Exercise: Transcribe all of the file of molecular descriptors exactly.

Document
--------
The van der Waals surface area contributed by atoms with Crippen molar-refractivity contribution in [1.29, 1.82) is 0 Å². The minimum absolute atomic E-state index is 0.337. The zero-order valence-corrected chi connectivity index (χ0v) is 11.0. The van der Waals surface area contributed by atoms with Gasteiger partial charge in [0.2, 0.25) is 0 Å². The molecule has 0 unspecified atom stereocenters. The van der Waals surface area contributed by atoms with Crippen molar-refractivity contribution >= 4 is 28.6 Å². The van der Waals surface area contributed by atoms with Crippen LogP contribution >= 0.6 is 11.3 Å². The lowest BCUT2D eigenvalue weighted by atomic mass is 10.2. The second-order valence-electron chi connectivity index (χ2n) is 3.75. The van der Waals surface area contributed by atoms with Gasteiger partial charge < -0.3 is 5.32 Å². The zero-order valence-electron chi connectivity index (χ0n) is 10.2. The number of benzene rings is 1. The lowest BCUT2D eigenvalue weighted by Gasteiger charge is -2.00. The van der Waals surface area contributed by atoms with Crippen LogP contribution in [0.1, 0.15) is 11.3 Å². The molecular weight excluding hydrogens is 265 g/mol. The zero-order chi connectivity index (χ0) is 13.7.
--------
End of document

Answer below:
The van der Waals surface area contributed by atoms with Crippen molar-refractivity contribution in [1.29, 1.82) is 0 Å². The minimum absolute atomic E-state index is 0.337. The zero-order valence-corrected chi connectivity index (χ0v) is 11.0. The van der Waals surface area contributed by atoms with Gasteiger partial charge in [0.2, 0.25) is 0 Å². The molecule has 0 unspecified atom stereocenters. The van der Waals surface area contributed by atoms with Crippen molar-refractivity contribution >= 4 is 28.6 Å². The van der Waals surface area contributed by atoms with Crippen LogP contribution >= 0.6 is 11.3 Å². The lowest BCUT2D eigenvalue weighted by atomic mass is 10.2. The second-order valence-electron chi connectivity index (χ2n) is 3.75. The van der Waals surface area contributed by atoms with Gasteiger partial charge < -0.3 is 5.32 Å². The zero-order valence-electron chi connectivity index (χ0n) is 10.2. The number of benzene rings is 1. The lowest BCUT2D eigenvalue weighted by Gasteiger charge is -2.00. The van der Waals surface area contributed by atoms with Crippen LogP contribution in [0.1, 0.15) is 11.3 Å². The molecular weight excluding hydrogens is 265 g/mol. The zero-order chi connectivity index (χ0) is 13.7.